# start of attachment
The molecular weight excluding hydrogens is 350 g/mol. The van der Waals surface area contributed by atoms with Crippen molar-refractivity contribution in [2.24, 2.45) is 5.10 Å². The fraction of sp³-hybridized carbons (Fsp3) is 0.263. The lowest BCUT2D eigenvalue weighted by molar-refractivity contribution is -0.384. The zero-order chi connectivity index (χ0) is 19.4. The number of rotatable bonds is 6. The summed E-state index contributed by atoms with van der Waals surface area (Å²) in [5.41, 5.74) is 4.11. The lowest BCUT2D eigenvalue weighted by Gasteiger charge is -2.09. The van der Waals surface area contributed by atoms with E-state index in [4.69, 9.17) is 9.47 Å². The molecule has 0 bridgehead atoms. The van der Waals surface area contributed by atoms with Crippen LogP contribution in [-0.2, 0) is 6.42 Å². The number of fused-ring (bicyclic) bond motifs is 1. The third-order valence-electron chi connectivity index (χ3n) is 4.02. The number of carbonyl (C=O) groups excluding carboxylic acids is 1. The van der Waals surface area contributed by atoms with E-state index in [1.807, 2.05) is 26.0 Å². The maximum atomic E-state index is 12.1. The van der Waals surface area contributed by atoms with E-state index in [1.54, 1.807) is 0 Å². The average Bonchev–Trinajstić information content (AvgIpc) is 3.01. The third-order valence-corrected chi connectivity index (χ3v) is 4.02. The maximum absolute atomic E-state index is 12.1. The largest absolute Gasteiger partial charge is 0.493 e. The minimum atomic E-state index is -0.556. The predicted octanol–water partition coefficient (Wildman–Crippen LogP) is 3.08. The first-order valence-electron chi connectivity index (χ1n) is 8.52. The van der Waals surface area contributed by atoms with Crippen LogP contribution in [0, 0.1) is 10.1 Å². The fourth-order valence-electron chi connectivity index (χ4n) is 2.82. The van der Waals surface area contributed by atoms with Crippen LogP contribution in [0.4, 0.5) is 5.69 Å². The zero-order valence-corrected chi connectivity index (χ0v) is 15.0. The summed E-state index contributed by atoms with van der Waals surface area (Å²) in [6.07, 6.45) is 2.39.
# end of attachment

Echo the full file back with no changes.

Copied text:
The molecular weight excluding hydrogens is 350 g/mol. The van der Waals surface area contributed by atoms with Crippen molar-refractivity contribution in [2.24, 2.45) is 5.10 Å². The fraction of sp³-hybridized carbons (Fsp3) is 0.263. The lowest BCUT2D eigenvalue weighted by molar-refractivity contribution is -0.384. The zero-order chi connectivity index (χ0) is 19.4. The number of rotatable bonds is 6. The summed E-state index contributed by atoms with van der Waals surface area (Å²) in [5.41, 5.74) is 4.11. The lowest BCUT2D eigenvalue weighted by Gasteiger charge is -2.09. The van der Waals surface area contributed by atoms with E-state index in [4.69, 9.17) is 9.47 Å². The molecule has 0 bridgehead atoms. The van der Waals surface area contributed by atoms with Crippen LogP contribution in [-0.2, 0) is 6.42 Å². The number of fused-ring (bicyclic) bond motifs is 1. The third-order valence-electron chi connectivity index (χ3n) is 4.02. The number of carbonyl (C=O) groups excluding carboxylic acids is 1. The van der Waals surface area contributed by atoms with E-state index in [1.807, 2.05) is 26.0 Å². The maximum atomic E-state index is 12.1. The van der Waals surface area contributed by atoms with E-state index in [1.54, 1.807) is 0 Å². The average Bonchev–Trinajstić information content (AvgIpc) is 3.01. The third-order valence-corrected chi connectivity index (χ3v) is 4.02. The maximum absolute atomic E-state index is 12.1. The largest absolute Gasteiger partial charge is 0.493 e. The minimum atomic E-state index is -0.556. The predicted octanol–water partition coefficient (Wildman–Crippen LogP) is 3.08. The first-order valence-electron chi connectivity index (χ1n) is 8.52. The van der Waals surface area contributed by atoms with Crippen LogP contribution in [0, 0.1) is 10.1 Å². The fourth-order valence-electron chi connectivity index (χ4n) is 2.82. The van der Waals surface area contributed by atoms with Crippen LogP contribution in [0.4, 0.5) is 5.69 Å². The zero-order valence-corrected chi connectivity index (χ0v) is 15.0. The summed E-state index contributed by atoms with van der Waals surface area (Å²) in [6.07, 6.45) is 2.39.